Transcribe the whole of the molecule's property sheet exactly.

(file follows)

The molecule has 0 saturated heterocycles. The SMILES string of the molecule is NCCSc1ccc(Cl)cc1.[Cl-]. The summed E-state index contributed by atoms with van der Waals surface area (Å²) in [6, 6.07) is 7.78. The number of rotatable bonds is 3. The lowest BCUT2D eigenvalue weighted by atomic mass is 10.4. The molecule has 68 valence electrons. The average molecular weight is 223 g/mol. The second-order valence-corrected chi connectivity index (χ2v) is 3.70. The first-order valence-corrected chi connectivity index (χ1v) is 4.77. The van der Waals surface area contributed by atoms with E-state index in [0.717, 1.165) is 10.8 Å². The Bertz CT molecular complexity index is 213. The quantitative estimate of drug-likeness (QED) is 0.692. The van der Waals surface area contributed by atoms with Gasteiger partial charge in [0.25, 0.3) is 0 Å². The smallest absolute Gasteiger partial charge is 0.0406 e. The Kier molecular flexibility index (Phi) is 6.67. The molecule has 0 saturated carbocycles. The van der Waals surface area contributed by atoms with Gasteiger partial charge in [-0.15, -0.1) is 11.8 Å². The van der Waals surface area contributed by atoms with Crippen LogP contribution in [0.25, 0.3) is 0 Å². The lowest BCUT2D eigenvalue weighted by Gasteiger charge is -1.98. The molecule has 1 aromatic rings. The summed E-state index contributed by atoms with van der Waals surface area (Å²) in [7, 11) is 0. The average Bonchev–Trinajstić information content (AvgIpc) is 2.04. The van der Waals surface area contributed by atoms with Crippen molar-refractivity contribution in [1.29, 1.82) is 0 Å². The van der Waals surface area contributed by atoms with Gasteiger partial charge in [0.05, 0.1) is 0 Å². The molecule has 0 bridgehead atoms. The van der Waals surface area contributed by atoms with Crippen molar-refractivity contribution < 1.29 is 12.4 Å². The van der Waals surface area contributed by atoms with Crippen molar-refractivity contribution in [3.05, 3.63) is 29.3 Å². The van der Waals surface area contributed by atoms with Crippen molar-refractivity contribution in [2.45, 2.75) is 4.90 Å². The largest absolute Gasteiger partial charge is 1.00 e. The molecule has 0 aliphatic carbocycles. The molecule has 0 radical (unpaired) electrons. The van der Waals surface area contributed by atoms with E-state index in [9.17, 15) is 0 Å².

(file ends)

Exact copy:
The molecule has 0 saturated heterocycles. The SMILES string of the molecule is NCCSc1ccc(Cl)cc1.[Cl-]. The summed E-state index contributed by atoms with van der Waals surface area (Å²) in [6, 6.07) is 7.78. The number of rotatable bonds is 3. The lowest BCUT2D eigenvalue weighted by atomic mass is 10.4. The molecule has 68 valence electrons. The average molecular weight is 223 g/mol. The second-order valence-corrected chi connectivity index (χ2v) is 3.70. The first-order valence-corrected chi connectivity index (χ1v) is 4.77. The van der Waals surface area contributed by atoms with E-state index in [0.717, 1.165) is 10.8 Å². The Bertz CT molecular complexity index is 213. The quantitative estimate of drug-likeness (QED) is 0.692. The van der Waals surface area contributed by atoms with Gasteiger partial charge in [0.25, 0.3) is 0 Å². The smallest absolute Gasteiger partial charge is 0.0406 e. The Kier molecular flexibility index (Phi) is 6.67. The molecule has 0 saturated carbocycles. The van der Waals surface area contributed by atoms with Gasteiger partial charge in [-0.15, -0.1) is 11.8 Å². The van der Waals surface area contributed by atoms with Crippen LogP contribution in [0.25, 0.3) is 0 Å². The lowest BCUT2D eigenvalue weighted by Gasteiger charge is -1.98. The molecule has 1 aromatic rings. The summed E-state index contributed by atoms with van der Waals surface area (Å²) in [7, 11) is 0. The average Bonchev–Trinajstić information content (AvgIpc) is 2.04. The van der Waals surface area contributed by atoms with Crippen molar-refractivity contribution in [1.29, 1.82) is 0 Å². The van der Waals surface area contributed by atoms with Gasteiger partial charge in [0.05, 0.1) is 0 Å². The molecule has 0 bridgehead atoms. The van der Waals surface area contributed by atoms with Crippen molar-refractivity contribution < 1.29 is 12.4 Å². The van der Waals surface area contributed by atoms with Crippen molar-refractivity contribution in [3.05, 3.63) is 29.3 Å². The van der Waals surface area contributed by atoms with Crippen molar-refractivity contribution in [2.45, 2.75) is 4.90 Å². The largest absolute Gasteiger partial charge is 1.00 e. The molecule has 0 aliphatic carbocycles. The molecule has 0 radical (unpaired) electrons. The van der Waals surface area contributed by atoms with E-state index in [9.17, 15) is 0 Å².